Successfully installing a marketing technology stack and ensuring staff is appropriately trained to use the tools involved is a crucial component in attracting and engaging with the target audience in the most efficient way possible.
If you’re interested in learning about Fetch IMC’s stack install, click here to get in touch!
Our own Erryn Cobb spoke with BizCast HQ as part of the organization’s leadership series. Check out the video to hear about what he’s learned as a graduated entrepreneur.
It’s a common theme for entrepreneurs to spend an immense amount of time – and even money! – on their first website, only to forget about it as the business picks up. This can actually become detrimental to the digital health and searchability of the business. Think of your website as a living, breathing plant — it continually needs water and sun if you want it to grow your brand. When considering a rebrand, it is absolutely imperative that you plan to revamp and optimize your company website.
Websites Have a Shelf Life
Your website is the digital storefront for your entire brand, often serving as the first touchpoint for your potential customers. The backend of your site should be easily accessible to layman users to make it easy to update key points of your business. (e.g. hours of business, new phone numbers, etc.) Unfortunately, due to the perceived complex nature of a site, business owners can become too intimidated make these necessary changes. If this is the case, we can almost guarantee you need a new website. There are dozens of professional website and content management platforms designed for users with absolutely no prior design experience.
Focus on the User Experience
It’s no secret that online users’ attention spans have grown shorter and shorter over the years. In an effort to keep readers engaged and moving through your website, you’ll need to evaluate the user experience (UX). How many tabs or menu items does the visitor have to click through to get to the information the need? Does your website function well on mobile devices? Can the user quickly find contact info? It can be tempting to use flashy videos or photos, but always remember that the user’s journey should be simple and easy.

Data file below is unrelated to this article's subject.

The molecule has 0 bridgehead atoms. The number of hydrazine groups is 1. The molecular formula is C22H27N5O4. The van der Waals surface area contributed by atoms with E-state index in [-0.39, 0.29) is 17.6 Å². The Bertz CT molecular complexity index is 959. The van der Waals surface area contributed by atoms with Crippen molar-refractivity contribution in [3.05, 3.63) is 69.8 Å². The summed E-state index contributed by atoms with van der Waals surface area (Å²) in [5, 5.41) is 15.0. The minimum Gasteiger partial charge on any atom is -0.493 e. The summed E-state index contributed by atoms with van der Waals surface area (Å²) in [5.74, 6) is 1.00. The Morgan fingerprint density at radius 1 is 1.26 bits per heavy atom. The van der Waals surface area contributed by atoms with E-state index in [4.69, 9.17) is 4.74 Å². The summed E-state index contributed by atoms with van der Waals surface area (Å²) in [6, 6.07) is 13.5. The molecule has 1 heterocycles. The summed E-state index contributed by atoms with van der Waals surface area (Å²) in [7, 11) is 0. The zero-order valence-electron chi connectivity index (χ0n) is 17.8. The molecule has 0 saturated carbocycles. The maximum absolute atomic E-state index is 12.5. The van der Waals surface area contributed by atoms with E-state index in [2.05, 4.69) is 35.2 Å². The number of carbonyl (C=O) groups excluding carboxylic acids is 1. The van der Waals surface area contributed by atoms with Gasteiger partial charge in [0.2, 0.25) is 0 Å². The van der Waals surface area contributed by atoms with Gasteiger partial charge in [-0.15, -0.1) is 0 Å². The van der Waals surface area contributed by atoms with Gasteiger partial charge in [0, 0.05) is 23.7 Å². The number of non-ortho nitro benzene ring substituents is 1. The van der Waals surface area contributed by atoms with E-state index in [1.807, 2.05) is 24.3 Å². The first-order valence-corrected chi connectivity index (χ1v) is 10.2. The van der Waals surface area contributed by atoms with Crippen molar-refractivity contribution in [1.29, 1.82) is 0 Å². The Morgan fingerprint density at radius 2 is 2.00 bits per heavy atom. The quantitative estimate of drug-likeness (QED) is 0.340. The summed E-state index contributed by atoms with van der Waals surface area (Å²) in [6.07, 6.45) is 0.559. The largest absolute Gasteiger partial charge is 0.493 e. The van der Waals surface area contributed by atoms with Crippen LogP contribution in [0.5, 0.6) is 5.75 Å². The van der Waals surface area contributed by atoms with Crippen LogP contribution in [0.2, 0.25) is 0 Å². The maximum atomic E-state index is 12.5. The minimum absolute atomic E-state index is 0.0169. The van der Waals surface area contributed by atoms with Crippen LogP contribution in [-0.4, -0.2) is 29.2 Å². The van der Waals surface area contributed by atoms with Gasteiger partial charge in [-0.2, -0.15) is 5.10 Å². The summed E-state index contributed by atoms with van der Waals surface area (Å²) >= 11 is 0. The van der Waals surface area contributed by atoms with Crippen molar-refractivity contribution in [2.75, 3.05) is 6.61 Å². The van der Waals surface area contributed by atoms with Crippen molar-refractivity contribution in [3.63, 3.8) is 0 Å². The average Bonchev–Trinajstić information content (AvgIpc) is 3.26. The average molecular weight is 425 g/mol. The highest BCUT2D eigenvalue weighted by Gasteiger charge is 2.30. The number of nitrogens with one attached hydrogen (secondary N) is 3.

Don’t Forget About Copy
Web copy should be just as streamlined as the design experience, written in short succinct sentences that briefly outline your offerings with plenty of calls-to-action (CTAs). As you’re evaluating your current website, read through every single line of website verbiage. You may be surprised at how much your brand language has changed. Consider your SEO strategy (or lack of strategy), and how you can fix that with content adjustments and ongoing contributions.
A subpar online presence will negatively affect your business in a variety of ways. As you’re considering a rebrand, your website redesign should be the centerpiece of your marketing efforts.
Every time someone asks me how things are going at Fetch, I give the same reply: “The marathon continues.” Being a small business owner is one the of the most challenging yet rewarding experiences I have had in my life. The one constant in the marathon of entrepreneurship is change.
When we started Fetch PR nine years ago, we had a very clear mission. Deliver meaningful results for small to mid-sized businesses (SMBs). Over the course of the past decade, that objective has remained our focus and has helped guide us and our clients to new heights. However, times have changed. PR, marketing and the trajectory of small businesses have changed. We will never detour from our path of delivering big-firm results for SMBs. That being said, we’ve evolved how we go about doing it.